U.S. Women Seek Water Polo Gold The U.S. women's water polo team hopes to boost its fan base by bringing home the gold from the Beijing Olympics. They won the silver in 2000 and the bronze in 2004.
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U.S. Women Seek Water Polo Gold

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U.S. Women Seek Water Polo Gold

U.S. Women Seek Water Polo Gold

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In this summer's Olympics, the US has a good chance of medaling in a sport that few Americans watch, even during the Olympics. The women's water polo team is the best in the world right now. As NPR's Howard Berkes reports, outside California, water polo doesn't get much respect.

HOWARD BERKES: Maybe it's the sport's name, as American water polo defender Natalie Golda suggests.

NATALIE GOLDA: Well, first off, there aren't any horses. We're not throwing mallets around in the water. It's a sport of strength and finesse.

BERKES: And it's a sport with relatively few players and fans.

GOLDA: At last count, there were about 35,000 members of USA Water Polo. So that, I mean, itself is small compared to, like, USA Swimming with 600,000 members. The running joke with our team was everybody who comes to our games is either our parents or our siblings or just our friends from school or something like that.

KYLE KOPP: Three seventy five, on the minute, all out. There's not going to be a lot of rest.


BERKES: It is the biggest sport to these 15 women who begin twice-daily, three-hour practices with warm-up laps. Their outdoor practice pool is at a military airfield near Long Beach, California where kids splash in an adjacent pool and helicopters fly overhead.


KOPP: Down below...

BERKES: That's assistant Olympic Coach Kyle Kopp running the drill. Watching from a poolside exercise bike and getting his own workout is head coach Guy Baker, who led these athletes to silver and bronze medals in the last two Olympics, the only two to include women's water polo.

GUY BAKER: We've won two world championships. We're the only country to medal at both womens' Olympic water polo tournaments. We've got three-time Olympians who are the most decorated athletes over the last eight years internationally, and financially, it's not going to be - for us and our program, this will probably be the lowest-paying job they're going to have in their lifetime.

BERKES: Being the best in the world pays about $2,500 a month. That's a stipend from the U.S. Olympic Committee. There are also free swimsuits, but no endorsement contracts that make other Olympians millionaires.

BAKER: We've done a great job in both Olympic Games, but for our culture, they're going to identify with people who win the gold medals. And I think if we do that, then it can potentially open up some more doors.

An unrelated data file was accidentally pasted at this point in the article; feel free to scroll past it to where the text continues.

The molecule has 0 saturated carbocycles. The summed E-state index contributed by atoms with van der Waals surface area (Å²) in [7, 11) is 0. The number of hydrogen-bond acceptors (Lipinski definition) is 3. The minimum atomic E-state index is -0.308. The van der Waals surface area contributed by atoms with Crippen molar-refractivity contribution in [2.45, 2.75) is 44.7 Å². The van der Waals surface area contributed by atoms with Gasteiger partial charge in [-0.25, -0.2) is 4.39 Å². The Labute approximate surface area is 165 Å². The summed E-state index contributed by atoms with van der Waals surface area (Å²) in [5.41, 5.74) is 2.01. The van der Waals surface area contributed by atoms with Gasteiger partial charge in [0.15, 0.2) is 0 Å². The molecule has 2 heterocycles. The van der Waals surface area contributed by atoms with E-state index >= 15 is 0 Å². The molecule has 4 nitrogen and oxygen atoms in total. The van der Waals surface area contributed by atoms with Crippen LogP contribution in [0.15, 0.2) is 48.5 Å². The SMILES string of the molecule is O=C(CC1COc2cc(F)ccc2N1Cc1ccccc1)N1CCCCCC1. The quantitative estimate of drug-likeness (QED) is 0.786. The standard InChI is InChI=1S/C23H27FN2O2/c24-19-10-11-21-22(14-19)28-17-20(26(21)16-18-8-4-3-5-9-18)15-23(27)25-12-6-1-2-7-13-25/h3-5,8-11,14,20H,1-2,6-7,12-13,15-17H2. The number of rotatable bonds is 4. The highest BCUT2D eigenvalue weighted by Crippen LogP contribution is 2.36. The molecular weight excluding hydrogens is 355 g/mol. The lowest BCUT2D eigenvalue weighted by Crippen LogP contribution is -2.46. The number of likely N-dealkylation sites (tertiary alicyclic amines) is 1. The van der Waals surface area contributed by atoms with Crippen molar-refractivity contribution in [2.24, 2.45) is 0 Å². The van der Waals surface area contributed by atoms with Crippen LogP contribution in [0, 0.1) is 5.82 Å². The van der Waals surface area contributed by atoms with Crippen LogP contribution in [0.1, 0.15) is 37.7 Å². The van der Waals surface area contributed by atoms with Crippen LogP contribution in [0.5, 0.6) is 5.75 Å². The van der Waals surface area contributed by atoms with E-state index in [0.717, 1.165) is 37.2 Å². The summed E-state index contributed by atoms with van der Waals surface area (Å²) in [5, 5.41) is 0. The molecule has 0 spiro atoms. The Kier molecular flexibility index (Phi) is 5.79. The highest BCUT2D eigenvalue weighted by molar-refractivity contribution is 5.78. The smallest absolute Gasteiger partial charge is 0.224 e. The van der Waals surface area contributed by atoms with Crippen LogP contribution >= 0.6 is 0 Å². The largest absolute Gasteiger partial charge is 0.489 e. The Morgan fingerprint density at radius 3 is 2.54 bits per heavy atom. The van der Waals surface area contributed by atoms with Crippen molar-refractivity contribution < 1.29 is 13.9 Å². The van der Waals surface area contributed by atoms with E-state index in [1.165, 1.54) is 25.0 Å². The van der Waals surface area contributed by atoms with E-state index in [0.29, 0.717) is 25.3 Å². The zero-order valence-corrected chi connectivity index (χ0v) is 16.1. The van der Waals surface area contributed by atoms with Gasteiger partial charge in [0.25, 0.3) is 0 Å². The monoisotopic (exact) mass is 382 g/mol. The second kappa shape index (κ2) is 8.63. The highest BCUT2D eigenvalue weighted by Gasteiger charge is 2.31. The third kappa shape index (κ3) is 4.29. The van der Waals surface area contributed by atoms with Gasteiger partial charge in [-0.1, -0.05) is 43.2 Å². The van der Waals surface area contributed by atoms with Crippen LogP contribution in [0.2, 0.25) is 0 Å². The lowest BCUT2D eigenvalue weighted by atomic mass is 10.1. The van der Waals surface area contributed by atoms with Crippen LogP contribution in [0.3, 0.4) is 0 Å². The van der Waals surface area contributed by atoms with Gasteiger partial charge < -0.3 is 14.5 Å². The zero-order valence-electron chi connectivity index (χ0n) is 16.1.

BERKES: Making it to the medal round might prompt Olympic TV viewers to tune into action like this: a fast break with the defense and offense sprinting across the pool, some players swimming backstroke so they can follow the ball. There's not touching the bottom. It's too deep, anyway. It's like playing basketball while constantly swimming and treading water for four eight-minute quarters. Some shots on goal skip like flat stones, and they're the toughest to defend. Players wrestle for position, often grabbing and pulling underwater where referees can't see.

BAKER: If wrestling is allowed in our playing, it usually becomes a really defensive-oriented game - less goals scored, less action that happens. So when it does that, it just becomes kind of a stagnant game. Then the game just kind of grinds to a halt. You know, it just - it's not enjoyable to the eye.

BERKES: The sport has adopted new rules to make it more telegenic and more appealing to young people.

BAKER: So the game's faster. There's more action. There's more emphasis on defensive positioning instead of defensive wrestling. And with more action, I think it's more entertaining to watch.


BERKES: One of the most entertaining and amazing moves is demonstrated by goalkeeper Betsey Armstrong, as her teammates fire ball after ball at the net. Remember, she's not able to stand and leap, but she does launch herself high out of the water like a dolphin at Sea World with a kick called egg beater. It's visible during the Olympics, thanks to underwater cameras. Attacker Heather Petrie describes its look and effect.

HEATHER PETRIE: So your feet - actually, with your toes, you're traces circles. And if you've ever used an egg beater in the kitchen to beat eggs, you see that they're going in opposing circles, kind of towards each other and around and about. And what those do, as you bring your feet around, it's pushing against the water.

BERKES: How far up out of the water (unintelligible)?

PETRIE: Well, some people can get out to - you can see the bottoms of their suits. It's incredible.


KOPP: Twenty-five seconds, here you go. On one - you got to get one.

BERKES: The American water polo women take their egg beater kicks to the Olympics on August 11th. That's when their quests begin for an Olympic gold medal and more of the limelight with a first-round game against China.

Howard Berkes, NPR News.

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